The findings, published in the May issue of the journal Transactions of the American Fisheries Society, link higher death rates for threatened juvenile steelhead trout with low water levels in the summer and the amount of vineyard acreage upstream.
Juvenile steelhead trout, shown here in a small stream pool, are hit hard when water levels are low. (Ted Grantham photo)
The researchers found that juvenile steelhead trout are particularly at risk during the dry summer season typical of California's Mediterranean climate. Of the juvenile steelhead trout present in June, on average only 30 percent survived to the late summer. In years with higher rainfall and in watersheds with less vineyard land use, the survival of juvenile trout over the summer was significantly higher.
The researchers pointed out that summer stream flow has been inadequately addressed in salmon and trout conservation efforts. Previous studies have highlighted other limiting factors such as habitat degradation and water quality, but here researchers documented the importance of water quantity for restoring threatened populations.
"Nearly all of California's salmon and trout populations are on the path to extinction and if we're going to bring these fish back to healthy levels, we have to change the way we manage our water," said lead author Theodore Grantham, a recent Ph.D. graduate from UC Berkeley's Department of Environmental Science, Policy and Management (ESPM). "Water withdrawals for agricultural uses can reduce or eliminate the limited amount of habitat available to sustain these cold-water fish through the summer. I don't suggest we get rid of vineyards, but we do need to focus our attention on water management strategies that reduce summer water use. I believe we can protect flows for fish and still have our glass of wine."
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Two types of naturally produced substances—one of them a bear bile acid—reduce the uptake of fat by the liver, opening the door to the development of new treatments for fatty liver disease and type 2 diabetes, according to a new study by researchers at the University of California, Berkeley, published online last week (April 24) in the journal Hepatology.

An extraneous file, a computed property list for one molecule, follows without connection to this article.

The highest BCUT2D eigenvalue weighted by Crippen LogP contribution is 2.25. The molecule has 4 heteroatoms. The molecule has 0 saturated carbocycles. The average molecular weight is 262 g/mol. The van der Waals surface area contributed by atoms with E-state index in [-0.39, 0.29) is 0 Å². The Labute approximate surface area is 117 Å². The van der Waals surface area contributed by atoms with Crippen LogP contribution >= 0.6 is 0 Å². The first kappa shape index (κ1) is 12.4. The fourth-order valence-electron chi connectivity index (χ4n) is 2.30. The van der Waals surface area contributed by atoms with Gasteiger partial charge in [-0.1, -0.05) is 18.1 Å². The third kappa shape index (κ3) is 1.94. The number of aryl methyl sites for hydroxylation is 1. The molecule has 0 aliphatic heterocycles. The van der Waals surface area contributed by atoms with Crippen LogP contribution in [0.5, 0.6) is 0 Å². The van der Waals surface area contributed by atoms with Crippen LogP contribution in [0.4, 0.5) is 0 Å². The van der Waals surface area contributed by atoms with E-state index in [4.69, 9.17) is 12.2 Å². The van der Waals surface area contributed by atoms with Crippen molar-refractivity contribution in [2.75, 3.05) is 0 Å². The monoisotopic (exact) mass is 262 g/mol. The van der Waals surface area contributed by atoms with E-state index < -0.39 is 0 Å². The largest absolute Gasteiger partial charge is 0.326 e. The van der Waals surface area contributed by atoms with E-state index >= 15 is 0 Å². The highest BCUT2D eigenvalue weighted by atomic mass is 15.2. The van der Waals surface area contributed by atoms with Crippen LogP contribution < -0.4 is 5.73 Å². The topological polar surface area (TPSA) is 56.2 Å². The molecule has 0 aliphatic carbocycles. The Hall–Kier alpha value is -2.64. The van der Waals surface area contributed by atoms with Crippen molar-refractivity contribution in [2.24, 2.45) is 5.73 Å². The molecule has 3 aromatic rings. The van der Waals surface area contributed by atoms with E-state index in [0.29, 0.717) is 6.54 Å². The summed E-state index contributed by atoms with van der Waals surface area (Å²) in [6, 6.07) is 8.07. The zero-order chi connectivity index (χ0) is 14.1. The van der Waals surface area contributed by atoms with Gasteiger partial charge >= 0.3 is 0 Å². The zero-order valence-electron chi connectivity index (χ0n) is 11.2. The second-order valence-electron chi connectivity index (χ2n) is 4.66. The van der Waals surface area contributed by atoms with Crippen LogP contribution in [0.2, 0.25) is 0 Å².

“Fatty liver disease goes hand in hand with the obesity epidemic and it exacerbates insulin resistance in people with type 2 diabetes,” said Andreas Stahl, professor in the Department of Nutritional Sciences and Toxicology and the senior author on the study. “The discovery that these compounds are effective in slowing or blocking the disease creates new potential prevention and treatment approaches for these obesity-related conditions.”
One in three adults and a growing number of children in developed countries are estimated to suffer from fatty liver disease, according to the widely cited Dallas Heart Study, and it is frequently underdiagnosed. But beyond the potential medical significance of the finding, Stahl said, the study had some fascinating surprises for the research team. The most common bear bile acid, ursodeoxycholic acid (UDCA), was one of only two substances out of more than 30 tested that researchers found to be effective.
Continue reading " Fatty-Liver Disease Discovery Promises New Treatments, Has Cal Researchers Shouting “Go Bears!”" »
When a 20-minute lecture about the economic supply chain goes viral, spawning a stunning 12 million views, a non-profit organization with a slate of multimedia offerings, and a vibrant online community of hundreds of thousands of citizens eager to make the world a better place, one has to wonder: what secret force is behind it?
The Story Of Stuff creator Annie Leonard is quick to tell you that a staff of six full-time people create the magic mixture of cartoons and intelligently and wryly distilled information, but it started with just her deep knowledge and commitment to the issue, and an infectious fire in the belly that jumps through the camera.
Leonard will be on the UC Berkeley campus this Friday, May 4, to give the keynote address for the Department of Environmental Science, Policy, and Management’s (ESPM’s) annual Gradfest event, where graduating Ph.D.’s show off the department’s depth and diversity with spirited mini-talks on their dissertation research, which this year include topics as wide-ranging as biodiversity in Caribbean coral, sudden oak death at Point Reyes National Seashore, and conservation policy in Bottswana.